This is a very attractive clematis which has only been available for a short time but has already made its mark in the Clematis World. It is an early summer flowering clematis and I have buds on mine already. I would expect it to be in full flower by the middle of May (I live in England just north of London) so this makes it a suitable Clematis of the Month for May.
The colour is gorgeous but difficult to describe; I've seen it called blue, purple and mauve-blue. There is a definite bar which can be described as rose-pink or red. Unfortunately it is one of those clematis where the picture of the flower can turn out more red than blue and this is the case with my photos from last year. In my garden diary for the 3rd week of May last year, I have a note that C. 'Kinju Atarashi' was 'fabulous' and it was covered in flowers much like the picture below, though my photos are much redder.
This clematis is suitable for a pot or for planting in the ground. I grow it in a pot for two reasons; firstly my soil is very heavy clay and the early flowering hybrids do less well when planted in it. Secondly I have a small garden so I can have a number of clematis in pots and keep some in the shade and move the pots round once the earlier flowering clematis have finished blooming. It grows up to 2 metres (6 feet) high and flowers in May/June and again, though with less flowers, later in the year, depending on the weather. It is a 'light' prune clematis but as mine is in a pot, I prune it hard after flowering to get new flowering shoots for next year, even though this may mean less flowers later that year.
C. 'Kinju Atarashi' has two excellent parents, C. 'The President' and C. 'Hagley Hybrid' or C. 'Pink Chiffon' as it is often labelled in the USA. Both of these are excellent free-flowering clematis so it is not surprising that they have produced such an off-spring that has inherited their characteristics.
The history of this clematis is interesting. It was raised in 2002 by Charles Welch, an amateur plant breeder, who has bred a number of clematis but is better known for his many prize winning irises, fuchsias and sweetpeas. He has also written a book on propagation and plant breeding. A few years ago Charles asked Thorncroft Clematis in Norfolk, Great Britain to grow and trial this cultivar. The mother plant is still beside his front door (see right).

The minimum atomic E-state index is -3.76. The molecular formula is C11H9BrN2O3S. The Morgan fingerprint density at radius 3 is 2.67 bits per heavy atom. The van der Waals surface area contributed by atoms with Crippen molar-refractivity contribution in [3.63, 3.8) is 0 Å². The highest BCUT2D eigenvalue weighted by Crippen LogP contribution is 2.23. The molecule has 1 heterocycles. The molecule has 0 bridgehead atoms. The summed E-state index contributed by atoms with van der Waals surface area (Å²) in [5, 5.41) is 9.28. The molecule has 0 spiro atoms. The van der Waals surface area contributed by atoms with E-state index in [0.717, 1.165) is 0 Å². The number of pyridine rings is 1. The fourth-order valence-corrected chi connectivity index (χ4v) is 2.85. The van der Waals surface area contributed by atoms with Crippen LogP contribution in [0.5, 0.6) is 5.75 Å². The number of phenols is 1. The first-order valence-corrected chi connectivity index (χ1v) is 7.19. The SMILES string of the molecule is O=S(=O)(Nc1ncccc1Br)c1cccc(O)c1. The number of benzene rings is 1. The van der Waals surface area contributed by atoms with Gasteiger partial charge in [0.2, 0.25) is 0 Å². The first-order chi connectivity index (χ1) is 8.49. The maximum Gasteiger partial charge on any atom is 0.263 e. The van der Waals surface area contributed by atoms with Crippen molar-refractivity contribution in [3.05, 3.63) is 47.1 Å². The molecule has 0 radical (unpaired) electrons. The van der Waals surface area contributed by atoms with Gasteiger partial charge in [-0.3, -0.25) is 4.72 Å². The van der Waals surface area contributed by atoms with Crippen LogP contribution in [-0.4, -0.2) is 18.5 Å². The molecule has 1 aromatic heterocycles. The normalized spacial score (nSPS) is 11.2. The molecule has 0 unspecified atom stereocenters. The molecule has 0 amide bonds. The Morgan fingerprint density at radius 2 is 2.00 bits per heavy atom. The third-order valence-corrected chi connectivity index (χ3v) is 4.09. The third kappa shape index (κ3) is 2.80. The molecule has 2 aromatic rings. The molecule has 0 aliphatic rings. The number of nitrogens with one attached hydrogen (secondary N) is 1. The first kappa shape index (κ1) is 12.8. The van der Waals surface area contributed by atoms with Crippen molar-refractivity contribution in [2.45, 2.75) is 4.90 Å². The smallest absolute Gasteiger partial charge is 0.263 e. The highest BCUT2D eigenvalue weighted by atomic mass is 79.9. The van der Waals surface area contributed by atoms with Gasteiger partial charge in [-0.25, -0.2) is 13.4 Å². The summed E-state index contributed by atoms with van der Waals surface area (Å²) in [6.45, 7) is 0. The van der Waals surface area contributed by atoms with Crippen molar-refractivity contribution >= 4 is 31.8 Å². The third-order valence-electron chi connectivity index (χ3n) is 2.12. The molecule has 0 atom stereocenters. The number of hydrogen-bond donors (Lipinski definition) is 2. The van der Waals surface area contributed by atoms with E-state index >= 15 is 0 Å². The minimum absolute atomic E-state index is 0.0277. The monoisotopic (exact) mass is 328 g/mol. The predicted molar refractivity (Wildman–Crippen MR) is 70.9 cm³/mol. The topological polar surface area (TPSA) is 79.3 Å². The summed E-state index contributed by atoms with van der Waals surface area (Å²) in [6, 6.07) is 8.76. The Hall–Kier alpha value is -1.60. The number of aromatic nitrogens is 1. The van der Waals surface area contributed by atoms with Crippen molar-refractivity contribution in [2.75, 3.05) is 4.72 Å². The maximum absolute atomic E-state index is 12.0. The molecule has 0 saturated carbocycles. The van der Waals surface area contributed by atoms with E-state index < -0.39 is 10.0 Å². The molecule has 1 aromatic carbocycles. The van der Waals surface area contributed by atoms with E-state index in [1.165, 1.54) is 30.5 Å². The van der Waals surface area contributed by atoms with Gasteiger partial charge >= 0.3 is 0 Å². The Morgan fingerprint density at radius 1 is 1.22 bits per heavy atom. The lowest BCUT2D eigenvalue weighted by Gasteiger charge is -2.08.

Jon Gooch of Thorncroft Clematis Nursery continues with the story:
"Through his fuchsia breeding and his involvement with a specialist grower, Charles Welch met a fuchsia enthusiast from Japan. Her name is Kuniko Atarashi and he named a fuchsia after her. The fuchsia is grown by Potash Nurseries in Suffolk.
Kinju Atarashi, her husband, said that he would like a plant named after himself and Charles kept that in the back of his mind. So when we said to Charles that we would like to grow his blue clematis, we asked him to choose a name. We expected him to say something like Blue Delight or something similar but he surprised us by choosing the name 'Kinju Atarashi'.
The Atarashi family live in Tokyo and we met them when we visited Japan in 2009 and we took some plants of Clematis 'Kinju Atarashi' and Fuchsia 'Kuniko Atarashi' for them. Kinju and Kuniko Atarashi took us to the nursery near Mount Fuji where Fuchsia 'Kuniko Atarashi' is being produced. They are regular visitors to the RHS Chelsea Flower Show and came over in 2010 when we launched Clematis 'Kinju Atarashi', especially to see our display.
The picture on the right was taken at the Chelsea Flower show in May 2010; left to right Charles Welch, Ruth Gooch, Kuniko Atarashi, Kinju Atarashi and Jon Gooch at Chelsea Flower Show 2010 with Clematis 'Kinju Atarashi' immediately behind Kuniko Atarashi.
Kinju is not a clematis enthusiast but appreciates gardens and flowers."
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